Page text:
New role for youth
Basket styles aren't the only thing that's changing in the Chaco. In the village of Mberirenda, Bolivia, Catarin Seron has participated in some workshops on leadership for young people sponsored by Church World Service, and the 24-year-old Guarani woman is not wasting time putting what she has learned into practice. She's leading her village in a fight for land they believe is rightfully theirs but that was "bought" decades ago and converted into a plantation. Ms. Seron's struggle isn't just with outside usurpers, however. It's also a battle with other generations within her own community.
"This land was taken from our grandparents. We want it back for a place to live and for our children to grow up. The little piece of land we have left is a misery compared to what the rich owners have amassed with the labor of our grandparents," she said.
"I want to occupy the land, but the old people are afraid. Most of them work for the old patrón and they're still scared of him. They're afraid they'll lose their jobs, and there are no other jobs around here. It's a trick, a deception," Ms. Seron said. "The owners claim our grandparents signed the land over to them, but how could they do that if they couldn't read or write? We young people are raising these questions."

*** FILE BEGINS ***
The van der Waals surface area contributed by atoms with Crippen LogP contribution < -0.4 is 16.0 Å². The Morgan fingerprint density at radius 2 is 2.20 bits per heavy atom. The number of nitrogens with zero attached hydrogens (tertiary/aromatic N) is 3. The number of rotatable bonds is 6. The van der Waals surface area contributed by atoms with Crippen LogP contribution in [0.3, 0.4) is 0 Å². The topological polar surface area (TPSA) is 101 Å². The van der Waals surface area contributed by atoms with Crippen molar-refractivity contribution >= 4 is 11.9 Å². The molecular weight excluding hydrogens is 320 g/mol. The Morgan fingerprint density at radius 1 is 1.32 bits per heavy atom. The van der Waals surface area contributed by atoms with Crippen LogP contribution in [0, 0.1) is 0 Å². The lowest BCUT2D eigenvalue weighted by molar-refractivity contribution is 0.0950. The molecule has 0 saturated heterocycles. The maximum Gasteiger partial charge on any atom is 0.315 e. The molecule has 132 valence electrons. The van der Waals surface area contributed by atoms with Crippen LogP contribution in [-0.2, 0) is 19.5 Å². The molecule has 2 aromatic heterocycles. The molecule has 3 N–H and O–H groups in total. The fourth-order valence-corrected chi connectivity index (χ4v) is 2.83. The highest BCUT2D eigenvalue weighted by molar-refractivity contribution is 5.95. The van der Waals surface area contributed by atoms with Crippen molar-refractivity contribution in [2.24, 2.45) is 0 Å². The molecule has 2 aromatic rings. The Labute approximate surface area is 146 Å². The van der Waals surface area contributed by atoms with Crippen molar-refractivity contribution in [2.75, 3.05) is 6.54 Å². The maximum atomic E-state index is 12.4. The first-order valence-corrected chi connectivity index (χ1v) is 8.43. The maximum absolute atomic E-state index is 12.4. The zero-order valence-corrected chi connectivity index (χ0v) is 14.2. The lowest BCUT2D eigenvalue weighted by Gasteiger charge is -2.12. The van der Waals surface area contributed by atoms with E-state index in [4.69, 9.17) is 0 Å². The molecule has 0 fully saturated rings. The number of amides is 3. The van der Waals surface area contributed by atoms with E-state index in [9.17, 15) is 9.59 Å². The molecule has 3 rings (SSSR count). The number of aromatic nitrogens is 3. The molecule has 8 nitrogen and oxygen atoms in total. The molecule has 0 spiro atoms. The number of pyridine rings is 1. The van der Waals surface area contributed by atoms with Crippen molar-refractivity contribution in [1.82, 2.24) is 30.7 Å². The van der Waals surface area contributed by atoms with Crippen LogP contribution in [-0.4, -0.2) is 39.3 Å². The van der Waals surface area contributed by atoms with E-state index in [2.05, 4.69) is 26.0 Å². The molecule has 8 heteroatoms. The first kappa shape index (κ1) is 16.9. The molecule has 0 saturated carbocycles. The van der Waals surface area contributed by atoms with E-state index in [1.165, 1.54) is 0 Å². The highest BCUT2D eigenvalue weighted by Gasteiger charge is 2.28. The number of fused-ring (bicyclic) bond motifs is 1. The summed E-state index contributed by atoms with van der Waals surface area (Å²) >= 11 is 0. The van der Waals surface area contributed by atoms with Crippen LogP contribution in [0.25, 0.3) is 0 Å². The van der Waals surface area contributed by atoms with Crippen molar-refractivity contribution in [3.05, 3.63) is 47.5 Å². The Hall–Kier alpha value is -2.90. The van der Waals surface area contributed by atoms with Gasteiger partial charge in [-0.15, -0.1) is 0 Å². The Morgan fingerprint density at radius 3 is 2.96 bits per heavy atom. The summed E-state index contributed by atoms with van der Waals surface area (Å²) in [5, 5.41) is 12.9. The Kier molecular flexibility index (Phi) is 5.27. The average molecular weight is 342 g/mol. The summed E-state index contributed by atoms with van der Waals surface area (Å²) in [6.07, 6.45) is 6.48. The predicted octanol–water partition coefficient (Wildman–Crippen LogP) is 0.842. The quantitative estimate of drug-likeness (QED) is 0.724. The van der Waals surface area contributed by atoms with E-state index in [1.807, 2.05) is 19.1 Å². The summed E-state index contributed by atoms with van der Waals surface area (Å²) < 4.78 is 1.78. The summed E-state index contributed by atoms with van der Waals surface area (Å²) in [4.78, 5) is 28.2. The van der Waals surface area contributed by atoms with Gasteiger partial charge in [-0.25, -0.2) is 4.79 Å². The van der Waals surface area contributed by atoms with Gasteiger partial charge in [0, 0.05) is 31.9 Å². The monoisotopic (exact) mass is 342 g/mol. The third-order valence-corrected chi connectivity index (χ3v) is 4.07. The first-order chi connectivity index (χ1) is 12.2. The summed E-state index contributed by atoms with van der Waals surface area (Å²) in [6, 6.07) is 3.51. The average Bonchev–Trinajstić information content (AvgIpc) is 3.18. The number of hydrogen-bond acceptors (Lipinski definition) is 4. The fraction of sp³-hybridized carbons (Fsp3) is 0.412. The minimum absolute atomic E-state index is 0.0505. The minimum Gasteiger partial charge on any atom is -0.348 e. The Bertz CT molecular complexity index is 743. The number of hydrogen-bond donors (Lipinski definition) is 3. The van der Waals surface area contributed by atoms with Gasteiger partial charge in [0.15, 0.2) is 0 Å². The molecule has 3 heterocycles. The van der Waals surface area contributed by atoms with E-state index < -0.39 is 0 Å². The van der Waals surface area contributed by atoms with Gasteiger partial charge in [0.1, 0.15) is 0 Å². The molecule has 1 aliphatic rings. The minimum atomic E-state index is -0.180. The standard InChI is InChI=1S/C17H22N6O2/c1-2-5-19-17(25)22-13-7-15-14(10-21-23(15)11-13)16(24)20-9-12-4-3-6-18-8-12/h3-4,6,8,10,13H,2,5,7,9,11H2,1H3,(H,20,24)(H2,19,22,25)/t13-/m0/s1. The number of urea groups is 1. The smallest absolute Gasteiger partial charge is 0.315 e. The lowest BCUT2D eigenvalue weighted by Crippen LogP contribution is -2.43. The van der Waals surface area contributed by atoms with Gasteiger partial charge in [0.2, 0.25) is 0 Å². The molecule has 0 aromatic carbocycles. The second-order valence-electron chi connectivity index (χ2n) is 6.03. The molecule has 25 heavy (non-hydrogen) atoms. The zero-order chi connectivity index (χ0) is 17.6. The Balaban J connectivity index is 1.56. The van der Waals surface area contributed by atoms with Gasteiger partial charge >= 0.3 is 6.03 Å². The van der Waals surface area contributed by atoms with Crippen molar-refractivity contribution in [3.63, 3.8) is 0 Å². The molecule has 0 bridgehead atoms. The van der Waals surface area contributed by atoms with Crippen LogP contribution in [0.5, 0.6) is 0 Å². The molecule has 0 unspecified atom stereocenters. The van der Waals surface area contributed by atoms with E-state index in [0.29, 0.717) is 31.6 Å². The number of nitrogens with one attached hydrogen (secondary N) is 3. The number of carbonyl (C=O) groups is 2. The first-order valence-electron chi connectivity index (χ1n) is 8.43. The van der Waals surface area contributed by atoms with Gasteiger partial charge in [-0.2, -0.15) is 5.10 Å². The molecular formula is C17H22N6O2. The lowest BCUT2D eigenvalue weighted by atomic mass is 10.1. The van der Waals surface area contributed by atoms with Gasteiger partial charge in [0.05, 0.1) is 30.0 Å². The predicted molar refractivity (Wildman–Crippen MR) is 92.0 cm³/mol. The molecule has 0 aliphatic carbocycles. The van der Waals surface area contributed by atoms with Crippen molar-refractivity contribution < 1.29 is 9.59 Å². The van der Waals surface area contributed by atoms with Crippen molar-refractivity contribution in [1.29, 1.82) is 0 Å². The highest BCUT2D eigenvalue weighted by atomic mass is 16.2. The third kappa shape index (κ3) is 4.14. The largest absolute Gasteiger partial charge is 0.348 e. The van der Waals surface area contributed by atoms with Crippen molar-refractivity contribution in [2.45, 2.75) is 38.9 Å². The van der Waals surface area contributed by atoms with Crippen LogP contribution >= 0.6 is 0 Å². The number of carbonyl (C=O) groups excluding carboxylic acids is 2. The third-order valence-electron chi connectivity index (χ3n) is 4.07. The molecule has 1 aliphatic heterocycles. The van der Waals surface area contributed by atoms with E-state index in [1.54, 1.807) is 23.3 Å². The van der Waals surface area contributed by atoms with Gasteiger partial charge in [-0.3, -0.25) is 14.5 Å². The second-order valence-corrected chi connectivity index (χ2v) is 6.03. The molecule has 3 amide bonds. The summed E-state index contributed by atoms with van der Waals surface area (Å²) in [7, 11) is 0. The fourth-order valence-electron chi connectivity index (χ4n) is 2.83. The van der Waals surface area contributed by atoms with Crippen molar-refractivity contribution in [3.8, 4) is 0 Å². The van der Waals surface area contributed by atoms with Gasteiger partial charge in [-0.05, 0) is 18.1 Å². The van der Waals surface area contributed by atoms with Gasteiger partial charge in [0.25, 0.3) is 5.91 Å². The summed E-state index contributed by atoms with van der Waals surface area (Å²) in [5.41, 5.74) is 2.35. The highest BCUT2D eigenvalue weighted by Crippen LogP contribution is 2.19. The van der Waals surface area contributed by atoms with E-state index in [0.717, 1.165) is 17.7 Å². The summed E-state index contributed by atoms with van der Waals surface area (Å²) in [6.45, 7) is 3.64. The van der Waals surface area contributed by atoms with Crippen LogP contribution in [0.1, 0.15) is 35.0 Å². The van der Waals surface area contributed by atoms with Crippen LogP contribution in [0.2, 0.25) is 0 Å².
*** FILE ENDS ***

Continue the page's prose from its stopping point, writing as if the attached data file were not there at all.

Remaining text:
This new protagonism of young people is matched by the increasingly public role of women.
"We women were once timid, but now we participate more, and we're now in spaces where before there were only men. In this village the first and second capitanes [community leaders] are both women," she said. "Before it was very machista, but things are better now as both men and women participate in decision making. My mother didn't go to meetings before, but now she does, and now she's a community leader."
Ms. Seron says part of what drives her and other young people to get involved in community life is the realization that their culture was slipping away from them. That frightens her.
"My grandparents encouraged me to speak only Spanish. It was a way to protect me from the discrimination that they had experienced as indigenous people," she said. "So many of my generation have lost a lot of our language and culture. We want to recover it. We want to say we are Guarani, and do so proudly."
The Rev. Paul Jeffrey is a United Methodist missionary and senior correspondent for response. He blogs at kairosphotos.com.